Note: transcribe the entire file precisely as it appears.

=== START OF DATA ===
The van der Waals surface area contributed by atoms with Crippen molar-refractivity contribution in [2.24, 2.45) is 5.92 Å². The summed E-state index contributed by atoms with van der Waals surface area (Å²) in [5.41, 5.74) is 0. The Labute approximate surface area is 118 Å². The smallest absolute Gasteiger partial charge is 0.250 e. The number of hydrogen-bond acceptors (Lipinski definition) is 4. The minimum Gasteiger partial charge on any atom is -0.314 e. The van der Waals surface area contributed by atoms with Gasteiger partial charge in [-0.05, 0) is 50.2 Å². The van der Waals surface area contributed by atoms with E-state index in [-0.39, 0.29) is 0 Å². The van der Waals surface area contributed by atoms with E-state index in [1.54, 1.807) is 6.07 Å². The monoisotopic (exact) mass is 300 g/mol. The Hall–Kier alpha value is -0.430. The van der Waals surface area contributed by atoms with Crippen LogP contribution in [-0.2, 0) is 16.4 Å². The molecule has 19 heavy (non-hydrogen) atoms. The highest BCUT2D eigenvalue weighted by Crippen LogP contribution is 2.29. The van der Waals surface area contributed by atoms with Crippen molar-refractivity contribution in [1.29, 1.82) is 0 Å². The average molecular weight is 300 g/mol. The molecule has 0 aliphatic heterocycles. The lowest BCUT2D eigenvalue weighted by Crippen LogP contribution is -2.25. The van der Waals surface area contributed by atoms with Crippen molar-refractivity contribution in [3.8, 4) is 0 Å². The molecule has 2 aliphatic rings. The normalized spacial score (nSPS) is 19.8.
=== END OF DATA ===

The van der Waals surface area contributed by atoms with Crippen molar-refractivity contribution in [2.24, 2.45) is 5.92 Å². The summed E-state index contributed by atoms with van der Waals surface area (Å²) in [5.41, 5.74) is 0. The Labute approximate surface area is 118 Å². The smallest absolute Gasteiger partial charge is 0.250 e. The number of hydrogen-bond acceptors (Lipinski definition) is 4. The minimum Gasteiger partial charge on any atom is -0.314 e. The van der Waals surface area contributed by atoms with Gasteiger partial charge in [-0.05, 0) is 50.2 Å². The van der Waals surface area contributed by atoms with E-state index in [-0.39, 0.29) is 0 Å². The van der Waals surface area contributed by atoms with E-state index in [1.54, 1.807) is 6.07 Å². The monoisotopic (exact) mass is 300 g/mol. The Hall–Kier alpha value is -0.430. The van der Waals surface area contributed by atoms with Crippen LogP contribution in [-0.2, 0) is 16.4 Å². The molecule has 19 heavy (non-hydrogen) atoms. The highest BCUT2D eigenvalue weighted by Crippen LogP contribution is 2.29. The van der Waals surface area contributed by atoms with Crippen molar-refractivity contribution in [1.29, 1.82) is 0 Å². The average molecular weight is 300 g/mol. The molecule has 0 aliphatic heterocycles. The lowest BCUT2D eigenvalue weighted by Crippen LogP contribution is -2.25. The van der Waals surface area contributed by atoms with Crippen molar-refractivity contribution in [3.8, 4) is 0 Å². The molecule has 2 aliphatic rings. The normalized spacial score (nSPS) is 19.8.